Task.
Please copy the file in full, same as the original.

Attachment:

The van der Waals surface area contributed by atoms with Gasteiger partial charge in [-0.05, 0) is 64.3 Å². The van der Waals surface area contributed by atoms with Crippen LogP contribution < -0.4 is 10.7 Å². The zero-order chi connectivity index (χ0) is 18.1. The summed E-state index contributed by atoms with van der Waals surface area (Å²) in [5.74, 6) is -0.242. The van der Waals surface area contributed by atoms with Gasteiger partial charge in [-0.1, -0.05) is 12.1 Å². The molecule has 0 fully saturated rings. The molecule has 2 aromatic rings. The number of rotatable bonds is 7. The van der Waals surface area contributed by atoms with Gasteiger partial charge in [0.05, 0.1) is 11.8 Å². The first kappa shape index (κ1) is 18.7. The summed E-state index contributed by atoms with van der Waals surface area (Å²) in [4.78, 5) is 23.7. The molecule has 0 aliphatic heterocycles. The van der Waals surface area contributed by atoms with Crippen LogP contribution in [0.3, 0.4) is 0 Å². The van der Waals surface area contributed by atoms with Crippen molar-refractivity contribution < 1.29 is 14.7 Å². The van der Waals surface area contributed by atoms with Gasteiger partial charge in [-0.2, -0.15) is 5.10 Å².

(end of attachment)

The van der Waals surface area contributed by atoms with Gasteiger partial charge in [-0.05, 0) is 64.3 Å². The van der Waals surface area contributed by atoms with Crippen LogP contribution < -0.4 is 10.7 Å². The zero-order chi connectivity index (χ0) is 18.1. The summed E-state index contributed by atoms with van der Waals surface area (Å²) in [5.74, 6) is -0.242. The van der Waals surface area contributed by atoms with Gasteiger partial charge in [-0.1, -0.05) is 12.1 Å². The molecule has 0 fully saturated rings. The molecule has 2 aromatic rings. The number of rotatable bonds is 7. The van der Waals surface area contributed by atoms with Gasteiger partial charge in [0.05, 0.1) is 11.8 Å². The first kappa shape index (κ1) is 18.7. The summed E-state index contributed by atoms with van der Waals surface area (Å²) in [4.78, 5) is 23.7. The molecule has 0 aliphatic heterocycles. The van der Waals surface area contributed by atoms with Crippen LogP contribution in [0.3, 0.4) is 0 Å². The van der Waals surface area contributed by atoms with Crippen molar-refractivity contribution < 1.29 is 14.7 Å². The van der Waals surface area contributed by atoms with Gasteiger partial charge in [-0.2, -0.15) is 5.10 Å².